How to Make a Rainbow Cake

Jake saw an image of a rainbow cake somewhere and just had to make one. It wasn’t even called a rainbow cake in any sort of caption; it was just a random image on a blog somewhere, but he found it beautiful, and I did, too. But when he said he wanted to make one, well, I kind of tingled in my toes. You’d never know it, but Jake is color-blind. I’m not sure how extensive it is, and he’s not either, but when he pointed to that gorgeous slice of multi-colored cake on the monitor and said he wanted to make it, I offered to help.

It was the least I could do.

Since this was such an experimental venture, we used a commercial white cake mix and a canned icing; after all, our objective was appearance rather than substance. The most indispensable element of the project was two (count ‘em, two!) boxes of McCormick’s assorted food coloring and egg dye. Each box has formulas for achieving eight colors (red, yellow, green and blue as well as pretty purple, orange sunset, teal, mint green and dusty rose).

Jake used two boxes of cake mix, split the batter into six equal amounts and then colored each bowl of batter. Because there was less batter per baking pan, oven time was reduced by at least five minutes. Jake wanted to arrange the layers to his own satisfaction, but I told him that while that might be interesting, it might be better on this effort for us to stick to Roy G. Biv (less the “i” I think). After a brief discussion, the pans were numbered and labeled. Once cooled, we assembled the cake. It sat overnight in a white icing, and when the first slice was taken the next day everyone went, “Ooo . . . “.

We both just grinned.

 

Bobbie Gentry’s Cherry Cookie Bars

This recipe appeared in Bayou Cuisine (1970) and was credited to Edith Streetner of Greenwood. Bobbie Gentry was born Bobbie Lee Streeter July 27, 1944, on her paternal grandparents’ farm near Mantee, Mississippi. Her father, Robert H. Streeter, lived in Greenwood, Mississippi. Bobbi Lee Gentry moved to Arcadia, California at age thirteen to live with her mother and stepfather. They relocated to Palm Springs two years later, where Bobbie graduated from Palm Springs High School. She changed her name to Gentry after seeing the 1952 film Ruby Gentry, starring Jennifer Jones and Charlton Heston. Likely Edith is Gentry’s stepmother, who writes, “Bobbie’s favorite recipe that she has loved since she was a little girl, and I always made them for her when she came home.”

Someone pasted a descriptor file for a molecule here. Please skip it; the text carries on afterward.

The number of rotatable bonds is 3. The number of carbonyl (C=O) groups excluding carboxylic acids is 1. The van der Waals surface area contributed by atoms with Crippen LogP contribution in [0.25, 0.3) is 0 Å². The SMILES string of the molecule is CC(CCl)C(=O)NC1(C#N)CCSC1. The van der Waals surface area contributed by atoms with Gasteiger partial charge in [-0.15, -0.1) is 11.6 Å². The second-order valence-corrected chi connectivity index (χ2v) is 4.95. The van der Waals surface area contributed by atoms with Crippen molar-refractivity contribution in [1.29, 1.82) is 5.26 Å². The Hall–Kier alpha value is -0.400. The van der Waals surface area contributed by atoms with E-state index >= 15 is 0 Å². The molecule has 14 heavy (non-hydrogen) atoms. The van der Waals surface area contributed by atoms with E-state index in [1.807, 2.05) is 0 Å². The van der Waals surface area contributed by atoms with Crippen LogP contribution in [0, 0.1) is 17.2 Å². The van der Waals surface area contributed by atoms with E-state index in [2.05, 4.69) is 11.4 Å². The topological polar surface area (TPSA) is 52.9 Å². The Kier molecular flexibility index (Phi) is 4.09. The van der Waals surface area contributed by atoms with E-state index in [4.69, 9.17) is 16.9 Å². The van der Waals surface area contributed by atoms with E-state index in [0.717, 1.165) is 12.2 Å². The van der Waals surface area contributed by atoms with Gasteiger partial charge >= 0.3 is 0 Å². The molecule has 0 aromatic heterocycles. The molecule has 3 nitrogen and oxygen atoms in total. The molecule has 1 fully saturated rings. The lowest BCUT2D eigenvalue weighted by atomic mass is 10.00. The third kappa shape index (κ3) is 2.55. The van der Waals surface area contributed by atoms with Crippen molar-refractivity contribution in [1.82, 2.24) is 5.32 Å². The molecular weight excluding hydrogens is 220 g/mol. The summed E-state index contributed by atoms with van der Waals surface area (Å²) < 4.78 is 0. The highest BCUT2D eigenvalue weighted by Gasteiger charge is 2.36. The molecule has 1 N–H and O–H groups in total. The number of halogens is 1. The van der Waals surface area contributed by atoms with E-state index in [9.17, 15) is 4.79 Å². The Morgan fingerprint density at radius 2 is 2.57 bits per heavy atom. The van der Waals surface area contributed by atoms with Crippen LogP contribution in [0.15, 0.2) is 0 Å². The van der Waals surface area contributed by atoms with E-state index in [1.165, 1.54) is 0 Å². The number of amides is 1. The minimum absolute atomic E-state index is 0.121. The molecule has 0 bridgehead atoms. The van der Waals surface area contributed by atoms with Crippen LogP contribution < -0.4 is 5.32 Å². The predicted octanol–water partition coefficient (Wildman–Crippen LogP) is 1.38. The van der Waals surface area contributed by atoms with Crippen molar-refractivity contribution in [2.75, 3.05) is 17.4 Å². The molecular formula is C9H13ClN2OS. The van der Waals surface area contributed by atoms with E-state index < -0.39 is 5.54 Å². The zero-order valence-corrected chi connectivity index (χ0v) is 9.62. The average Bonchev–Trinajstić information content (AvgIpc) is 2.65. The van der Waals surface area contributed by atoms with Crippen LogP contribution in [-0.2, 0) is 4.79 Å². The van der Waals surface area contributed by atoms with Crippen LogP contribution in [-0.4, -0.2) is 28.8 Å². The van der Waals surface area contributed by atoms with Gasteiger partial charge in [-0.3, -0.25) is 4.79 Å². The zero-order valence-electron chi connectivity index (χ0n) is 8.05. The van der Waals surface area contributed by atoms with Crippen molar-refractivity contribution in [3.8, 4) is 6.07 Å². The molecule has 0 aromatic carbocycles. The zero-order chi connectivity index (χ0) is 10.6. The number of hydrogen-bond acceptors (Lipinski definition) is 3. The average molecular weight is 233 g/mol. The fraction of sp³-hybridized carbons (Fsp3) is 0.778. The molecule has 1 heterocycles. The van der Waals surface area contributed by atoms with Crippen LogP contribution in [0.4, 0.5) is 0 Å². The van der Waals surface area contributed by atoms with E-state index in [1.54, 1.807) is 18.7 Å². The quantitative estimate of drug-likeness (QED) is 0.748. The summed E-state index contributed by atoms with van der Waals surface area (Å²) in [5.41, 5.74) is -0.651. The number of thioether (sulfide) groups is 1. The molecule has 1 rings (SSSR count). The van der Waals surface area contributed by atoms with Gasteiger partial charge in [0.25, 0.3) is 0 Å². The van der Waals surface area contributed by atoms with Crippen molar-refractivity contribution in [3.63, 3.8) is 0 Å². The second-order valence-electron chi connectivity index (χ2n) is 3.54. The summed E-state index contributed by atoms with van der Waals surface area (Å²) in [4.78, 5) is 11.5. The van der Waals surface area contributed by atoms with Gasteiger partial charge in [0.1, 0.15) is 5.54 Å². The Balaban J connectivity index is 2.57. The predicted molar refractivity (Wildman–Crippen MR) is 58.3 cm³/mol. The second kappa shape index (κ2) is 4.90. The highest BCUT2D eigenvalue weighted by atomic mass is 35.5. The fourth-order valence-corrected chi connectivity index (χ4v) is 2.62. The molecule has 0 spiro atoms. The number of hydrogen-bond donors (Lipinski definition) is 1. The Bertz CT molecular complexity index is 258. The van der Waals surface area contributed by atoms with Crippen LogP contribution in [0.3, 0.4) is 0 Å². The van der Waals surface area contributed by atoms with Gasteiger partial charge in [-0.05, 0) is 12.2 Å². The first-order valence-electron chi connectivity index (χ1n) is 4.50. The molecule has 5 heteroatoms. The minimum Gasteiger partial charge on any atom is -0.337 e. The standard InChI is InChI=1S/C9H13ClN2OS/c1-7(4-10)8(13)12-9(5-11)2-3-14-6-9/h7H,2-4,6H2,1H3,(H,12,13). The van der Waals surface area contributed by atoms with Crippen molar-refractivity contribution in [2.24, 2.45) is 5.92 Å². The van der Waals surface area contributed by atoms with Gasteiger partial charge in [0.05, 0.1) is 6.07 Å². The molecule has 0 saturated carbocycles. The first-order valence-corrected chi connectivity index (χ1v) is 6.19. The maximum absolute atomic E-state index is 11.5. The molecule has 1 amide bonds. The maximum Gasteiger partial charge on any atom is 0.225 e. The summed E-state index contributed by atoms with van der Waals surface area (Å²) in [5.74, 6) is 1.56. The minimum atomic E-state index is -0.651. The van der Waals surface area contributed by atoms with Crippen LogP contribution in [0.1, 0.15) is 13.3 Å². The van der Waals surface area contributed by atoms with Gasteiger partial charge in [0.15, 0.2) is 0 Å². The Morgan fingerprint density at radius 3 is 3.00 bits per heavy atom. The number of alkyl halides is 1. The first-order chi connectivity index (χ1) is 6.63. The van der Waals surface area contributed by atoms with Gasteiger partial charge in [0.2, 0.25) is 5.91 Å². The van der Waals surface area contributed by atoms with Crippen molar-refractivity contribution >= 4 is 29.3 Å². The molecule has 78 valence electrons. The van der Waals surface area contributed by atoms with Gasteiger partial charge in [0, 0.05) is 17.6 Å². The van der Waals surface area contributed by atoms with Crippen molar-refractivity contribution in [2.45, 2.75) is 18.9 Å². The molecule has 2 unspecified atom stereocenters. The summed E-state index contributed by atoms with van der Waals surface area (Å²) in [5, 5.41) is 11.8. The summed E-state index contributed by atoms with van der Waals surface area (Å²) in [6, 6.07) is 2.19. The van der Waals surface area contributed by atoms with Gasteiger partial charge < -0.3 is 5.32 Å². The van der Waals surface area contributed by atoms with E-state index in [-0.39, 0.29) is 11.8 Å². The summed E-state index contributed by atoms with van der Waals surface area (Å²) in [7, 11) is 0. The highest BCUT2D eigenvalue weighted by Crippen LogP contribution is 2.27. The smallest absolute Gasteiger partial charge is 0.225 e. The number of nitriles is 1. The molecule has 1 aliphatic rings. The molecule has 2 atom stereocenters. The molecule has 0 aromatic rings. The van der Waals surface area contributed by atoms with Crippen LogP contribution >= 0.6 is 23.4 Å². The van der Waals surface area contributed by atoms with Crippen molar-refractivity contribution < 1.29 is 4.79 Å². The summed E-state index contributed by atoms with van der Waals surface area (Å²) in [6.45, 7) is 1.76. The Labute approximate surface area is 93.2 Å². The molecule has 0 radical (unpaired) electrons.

These are two-in one cookie bars. They have a rich, buttery cream-colored layer below and scarlet cherries, coconut, and nuts in the layer on top.

Sift together 1 cup plain flour and 1/4 cup confectioner’s sugar. Cut in 1/2 c. butter until mixture resembles coarse meal. Press mixture firmly into the bottom of an ungreased 11×7 or 9×9 inch pan. Bake in a moderate (350) oven for 10 minutes. Sift together 1/4 c. plain flour 1/2 tsp. baking powder 1/2 teaspoon salt and 3/4 c. sugar. Add 2 eggs lightly beaten, then fold in 1/2 c. maraschino cherries, finely cut, 1/2 c. grated coconut, and 1/2 c. chopped nuts (walnuts, pecans, or almonds). Spread over partially baked dough and bake in a moderate (350) oven 30-40 minutes. Cool and cut into bars or squares. Makes about 3 dozen.

This also makes a delicious main dessert. Cut into larger servings and top with whipped cream or ice cream.

Lemon Ice

For each cup of finely crushed ice, add 1/4 cup granulated sugar and the juice of a lemon.  A drop of vanilla is a nice touch. Mix very well and serve with ginger snaps.

 

A Proper Fool

The British have an absolute genius when it comes to naming foods; there’s bangers and mash, which are nothing more than sausages and mashed potatoes; Welsh rabbit, a dish made with bread and cheese; spotted dick, a pudding made with suet and fruit; and toad in the hole, eggs or sausages in bread. You can also include laver bread (seaweed), black pudding (blood sausage), haggis (stuffed sheep’s stomach), and many others, but my favorite is a fool.

In Britain, a fool is nothing more than fruit in whipped cream or more traditionally sweet custard, sort of an unfrozen parfait (which, by the way, in Britain is what they call a pâté). For instance, in England, what we’d call peaches and cream would be called a peach fool. The oldest versions of a fruit foole, which use gooseberries, may date back to the 15th century, though it is first mentioned as a dessert (together with the trifle) in 1598, and the earliest recipe dates to the mid-17th century. Why it’s called a fool is anyone’s guess, though some claim it derives from the French verb fouler meaning “to crush” or “to press” (as in pressing grapes for wine), a claim dismissed by those pontificating nitpickers of the Oxford English Dictionary as “baseless and inconsistent with the early use of the word”.